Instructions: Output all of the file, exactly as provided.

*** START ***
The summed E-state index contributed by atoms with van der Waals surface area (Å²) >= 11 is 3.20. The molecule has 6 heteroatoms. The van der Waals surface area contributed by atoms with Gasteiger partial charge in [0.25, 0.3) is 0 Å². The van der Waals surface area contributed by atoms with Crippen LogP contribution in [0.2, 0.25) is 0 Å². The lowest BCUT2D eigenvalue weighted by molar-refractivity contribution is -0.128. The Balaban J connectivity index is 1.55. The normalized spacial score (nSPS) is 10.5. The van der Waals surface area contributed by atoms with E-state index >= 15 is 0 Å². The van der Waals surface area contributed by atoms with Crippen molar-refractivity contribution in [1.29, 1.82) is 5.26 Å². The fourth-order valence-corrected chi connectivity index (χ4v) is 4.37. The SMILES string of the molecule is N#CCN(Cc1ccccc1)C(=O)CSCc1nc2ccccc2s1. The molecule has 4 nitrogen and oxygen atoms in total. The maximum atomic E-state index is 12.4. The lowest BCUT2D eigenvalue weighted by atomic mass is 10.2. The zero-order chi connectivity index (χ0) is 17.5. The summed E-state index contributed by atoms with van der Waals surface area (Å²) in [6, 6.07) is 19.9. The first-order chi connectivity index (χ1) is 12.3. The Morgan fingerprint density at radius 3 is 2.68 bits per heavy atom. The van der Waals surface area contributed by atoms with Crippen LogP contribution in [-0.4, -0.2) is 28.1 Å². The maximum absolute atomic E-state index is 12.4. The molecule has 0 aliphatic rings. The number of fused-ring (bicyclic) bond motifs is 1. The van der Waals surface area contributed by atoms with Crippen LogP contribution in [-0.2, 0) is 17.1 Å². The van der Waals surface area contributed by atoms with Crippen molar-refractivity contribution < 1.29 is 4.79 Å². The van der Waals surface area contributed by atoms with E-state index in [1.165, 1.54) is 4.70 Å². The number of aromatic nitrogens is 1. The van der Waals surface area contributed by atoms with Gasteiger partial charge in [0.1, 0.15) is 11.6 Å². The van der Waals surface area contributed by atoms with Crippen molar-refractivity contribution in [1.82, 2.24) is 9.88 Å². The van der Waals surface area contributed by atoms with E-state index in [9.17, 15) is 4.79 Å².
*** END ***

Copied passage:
The summed E-state index contributed by atoms with van der Waals surface area (Å²) >= 11 is 3.20. The molecule has 6 heteroatoms. The van der Waals surface area contributed by atoms with Gasteiger partial charge in [0.25, 0.3) is 0 Å². The van der Waals surface area contributed by atoms with Crippen LogP contribution in [0.2, 0.25) is 0 Å². The lowest BCUT2D eigenvalue weighted by molar-refractivity contribution is -0.128. The Balaban J connectivity index is 1.55. The normalized spacial score (nSPS) is 10.5. The van der Waals surface area contributed by atoms with E-state index >= 15 is 0 Å². The van der Waals surface area contributed by atoms with Crippen molar-refractivity contribution in [1.29, 1.82) is 5.26 Å². The fourth-order valence-corrected chi connectivity index (χ4v) is 4.37. The SMILES string of the molecule is N#CCN(Cc1ccccc1)C(=O)CSCc1nc2ccccc2s1. The molecule has 4 nitrogen and oxygen atoms in total. The maximum atomic E-state index is 12.4. The lowest BCUT2D eigenvalue weighted by atomic mass is 10.2. The zero-order chi connectivity index (χ0) is 17.5. The summed E-state index contributed by atoms with van der Waals surface area (Å²) in [6, 6.07) is 19.9. The first-order chi connectivity index (χ1) is 12.3. The Morgan fingerprint density at radius 3 is 2.68 bits per heavy atom. The van der Waals surface area contributed by atoms with Crippen LogP contribution in [-0.4, -0.2) is 28.1 Å². The maximum absolute atomic E-state index is 12.4. The molecule has 0 aliphatic rings. The number of fused-ring (bicyclic) bond motifs is 1. The van der Waals surface area contributed by atoms with Crippen LogP contribution in [-0.2, 0) is 17.1 Å². The van der Waals surface area contributed by atoms with Crippen molar-refractivity contribution < 1.29 is 4.79 Å². The van der Waals surface area contributed by atoms with E-state index in [1.165, 1.54) is 4.70 Å². The number of aromatic nitrogens is 1. The van der Waals surface area contributed by atoms with Gasteiger partial charge in [0.1, 0.15) is 11.6 Å². The van der Waals surface area contributed by atoms with Crippen molar-refractivity contribution in [1.82, 2.24) is 9.88 Å². The van der Waals surface area contributed by atoms with E-state index in [9.17, 15) is 4.79 Å².